- Gyula Károlyi
Count Gyula Károlyi de Nagykároly Prime Minister of the Kingdom of Hungary In office
24 August 1931 – 1 October 1932
( 1 year, 38 days)
Preceded by István Bethlen Succeeded by Gyula Gömbös Prime Minister of the Counter-Revolutionary Government of the Hungarian Soviet Republic In office
5 May 1919 – 12 July 1919
Succeeded by Dezső Pattantyús-Ábrahám Personal details Born May 7, 1871
Died April 23, 1947(aged 75)
Nationality Hungarian Political party Liberal Party, Unity Party Profession politician
Gyula Count Károlyi de Nagykároly (7 May 1871, Baktalórántháza - 23 April 1947) was a conservative Hungarian politician who served as Prime Minister of Hungary from 1931 to 1932. He had previously been Prime Minister of the counter-revolutionary government in Szeged for several months in 1919. As Prime Minister, he generally tried to continue the moderate conservative policies of his predecessor, István Bethlen, although with less success.
He was born in Nyírbakta (now: Baktalórántháza) to an old aristocrat family. His parents were Count Tibor Károlyi, who served as Speaker of the House of Magnates from 1898 to 1900 and Countess Emma Degenfeld-Schomburg.
After the grammar school studies he attended Faculty of Law of the University of Budapest. Then he learnt in the University of Berlin and the University of Bonn. After the returning to home, he joined to the Hungarian politics as member of the House of Magnates. He served as ispan of Arad County between 1906 and 1910. Following this he retired from the politics and started farming on the huge family possession in Arad County. He became member of the Hungarian Academy of Sciences in 1915.
After the broke out of the First World War he enrolled to train as a volunteer and fought in the Eastern Front as a hussar lieutenant. After the war he returned to his possessions. But the country's situation was chaotic: his cousin, Mihály Károlyi led the Aster Revolution and the Austro-Hungarian Monarchy collapsed. The new leadership decreased the Hungarian Army's staff numbers to indicate his peaceful intention towards the Entente Powers. The adjacent countries (Romania, Czechoslovakia) took advantage of this to get even more areas. The Romanians occupied Transylvania and the Partium on Spring 1919. In addition the Hungarian Soviet Republic established on 21 March 1919.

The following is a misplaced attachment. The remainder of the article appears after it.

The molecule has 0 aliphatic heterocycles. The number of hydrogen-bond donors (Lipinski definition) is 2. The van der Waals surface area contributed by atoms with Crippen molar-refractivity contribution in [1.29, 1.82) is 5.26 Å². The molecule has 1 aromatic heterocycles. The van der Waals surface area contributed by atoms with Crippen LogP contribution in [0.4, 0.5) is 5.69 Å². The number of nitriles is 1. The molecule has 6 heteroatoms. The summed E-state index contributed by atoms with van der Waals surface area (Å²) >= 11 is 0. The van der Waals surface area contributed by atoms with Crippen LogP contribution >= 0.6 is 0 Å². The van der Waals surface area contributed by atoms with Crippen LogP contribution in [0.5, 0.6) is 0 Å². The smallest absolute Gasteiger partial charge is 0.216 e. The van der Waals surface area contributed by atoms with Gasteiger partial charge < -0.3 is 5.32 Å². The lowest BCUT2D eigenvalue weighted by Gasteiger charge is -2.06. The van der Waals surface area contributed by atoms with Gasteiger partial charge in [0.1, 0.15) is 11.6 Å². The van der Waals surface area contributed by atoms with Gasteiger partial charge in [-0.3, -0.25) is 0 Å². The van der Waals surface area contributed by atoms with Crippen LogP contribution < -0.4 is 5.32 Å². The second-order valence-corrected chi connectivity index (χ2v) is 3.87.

Many considerable Hungarian politicians emigrated to Vienna because of the revolutions and terrors. The organization began with István Bethlen's leadership onto the liquidation of the Bolshevik power (Antibolsevist Comite). In parallel with this Gyula Károlyi formed a counter-revolutionary government in Arad. On May the Romanians occupied the town and they interned Károlyi and many of his ministers. After his release went to Szeged, which was controlled by the French Army. Károlyi reorganized his government here against the communist rule. The two counter-revolutionary centres (Vienna and Szeged) harmonized their work in the interest of the common aims. Károlyi's Minister of War was Admiral Miklós Horthy. Horthy set up the National Army. The two politicians' friendship was beginning at this time.
Prime Minister of Hungary
Károlyi retired from the politics for nearly ten years after 1919. After the Treaty of Trianon the family lost his possessions of Arad County. Károlyi farmed in Szabolcs County and Szatmár County. He became member of the House of Magnates in 1927. He got a title of Crown Guard in 1928. He undertook a bigger role in the politics due to the Great Depression. He became Minister of Foreign Affairs for a short time in cabinet of István Bethlen, following Lajos Walko. In this quality of his Károlyi visited Benito Mussolini in Rome on March 1931. He had also a debated statement: "the emotions, the reason, and the threads of the interest bind Hungary to France". His statement gave rise to an appearance in the French press.
István Bethlen resigned from his position on 19 August 1931, because he did not want to bring unpopular measures. Regent Miklós Horthy appointed Károlyi to this post. The new cabinet established on 24 August 1931. The ministerial combination did not change very much.